Secondly, the Union Ministry of Health and Family Welfare’s Rural Health Statistics 2016 Report states that more than 40 percent of PHCs do not have ambulances to transport the critically ill to the community and tertiary-care facilities. The government also needs to focus on the rapid improvement in the condition of the Public Health Centres.
Thirdly, significant improvements in maternal and childcare are necessary. Countries that make early investments in their children are more likely to have a workforce that will support economic growth over decades. South Korea and Japan are the best examples of this prudential move. Here, the focus needs to include vaccination, proper nutrition for mother and child, clean water and sanitation, and protection from vector-borne infectious diseases, including malaria and dengue.
Hopes for development in healthcare
Recently, the Centre announced a National Health Protection Scheme in the Annual Budget, which is being compared to Obama’s Medicare program. However, health protection might not necessarily translate into healthcare unless infrastructural and other issues—such as the lack of doctors and poor facilities at PHCs—are addressed first.
The number of children born in India each year is greater than those born in any country at any point in human history. If we give them the right start with vaccines, early nutrition and a childhood free of diseases, we will have the opportunity to create a nation that will race ahead in economic productivity and realise its potential for growth that reaches all Indians.
The situation with education
Post-independence, India has highlighted its ever-improving literacy rates, even though this has little relation with the strength of the country’s education system. While India defines literacy as the ability to read and write your own name in one of the 22 official languages, China defines literacy as the ability to recognize more than 1500 Chinese characters for a farmer or 2000 characters for an office worker or urban resident. The OECD’s Programme for International Student Assessment (PISA) takes a more holistic approach in its definition of literacy. Reading literacy is defined in PISA as the ability to understand, use and reflect on written texts in order to achieve one’s goals, to develop one’s knowledge and potential, and to participate effectively in society.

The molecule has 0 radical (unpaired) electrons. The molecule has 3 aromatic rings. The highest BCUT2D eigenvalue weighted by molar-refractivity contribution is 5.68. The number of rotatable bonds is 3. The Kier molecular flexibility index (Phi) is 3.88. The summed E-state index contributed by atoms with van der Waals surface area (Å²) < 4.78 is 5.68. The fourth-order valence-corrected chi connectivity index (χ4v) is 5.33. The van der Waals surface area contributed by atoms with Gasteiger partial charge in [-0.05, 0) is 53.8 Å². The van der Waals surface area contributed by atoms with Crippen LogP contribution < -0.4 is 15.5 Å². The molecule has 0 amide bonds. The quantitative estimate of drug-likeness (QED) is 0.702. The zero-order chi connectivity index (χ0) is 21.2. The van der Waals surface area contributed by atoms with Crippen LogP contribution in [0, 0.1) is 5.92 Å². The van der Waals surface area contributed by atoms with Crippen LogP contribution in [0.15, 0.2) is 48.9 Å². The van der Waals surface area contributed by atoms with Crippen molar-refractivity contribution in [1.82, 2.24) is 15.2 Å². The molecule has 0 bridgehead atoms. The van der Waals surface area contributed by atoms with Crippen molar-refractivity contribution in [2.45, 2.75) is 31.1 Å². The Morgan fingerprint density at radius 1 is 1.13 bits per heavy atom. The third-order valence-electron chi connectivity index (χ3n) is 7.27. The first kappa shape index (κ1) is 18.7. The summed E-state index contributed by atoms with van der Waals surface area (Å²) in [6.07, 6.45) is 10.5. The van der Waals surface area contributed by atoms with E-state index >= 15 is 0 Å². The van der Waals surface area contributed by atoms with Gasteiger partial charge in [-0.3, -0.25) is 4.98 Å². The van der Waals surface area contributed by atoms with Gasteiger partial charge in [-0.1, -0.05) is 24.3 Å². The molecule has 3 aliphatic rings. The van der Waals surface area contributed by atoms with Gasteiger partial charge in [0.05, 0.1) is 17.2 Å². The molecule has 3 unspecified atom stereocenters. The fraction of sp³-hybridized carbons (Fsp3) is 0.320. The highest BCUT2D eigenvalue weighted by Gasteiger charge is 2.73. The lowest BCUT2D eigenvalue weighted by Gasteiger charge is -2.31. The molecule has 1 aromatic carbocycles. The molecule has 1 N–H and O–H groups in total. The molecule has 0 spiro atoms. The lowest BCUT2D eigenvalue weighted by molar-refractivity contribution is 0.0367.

Successive studies, including the Annual Status of Education Report(ASER), have established the fact that a majority of Indian students have educational attainment much lower than what is expected. The proportion of class VIII students who can correctly do a 3-digit by 1-digit division problem was 68.4 percent in 2010, which declined to 44.2 percent in 2014 and had further fallen to 43.3 percent in 2016. To improve this situation, crucial steps will have to be undertaken.
Three areas to focus on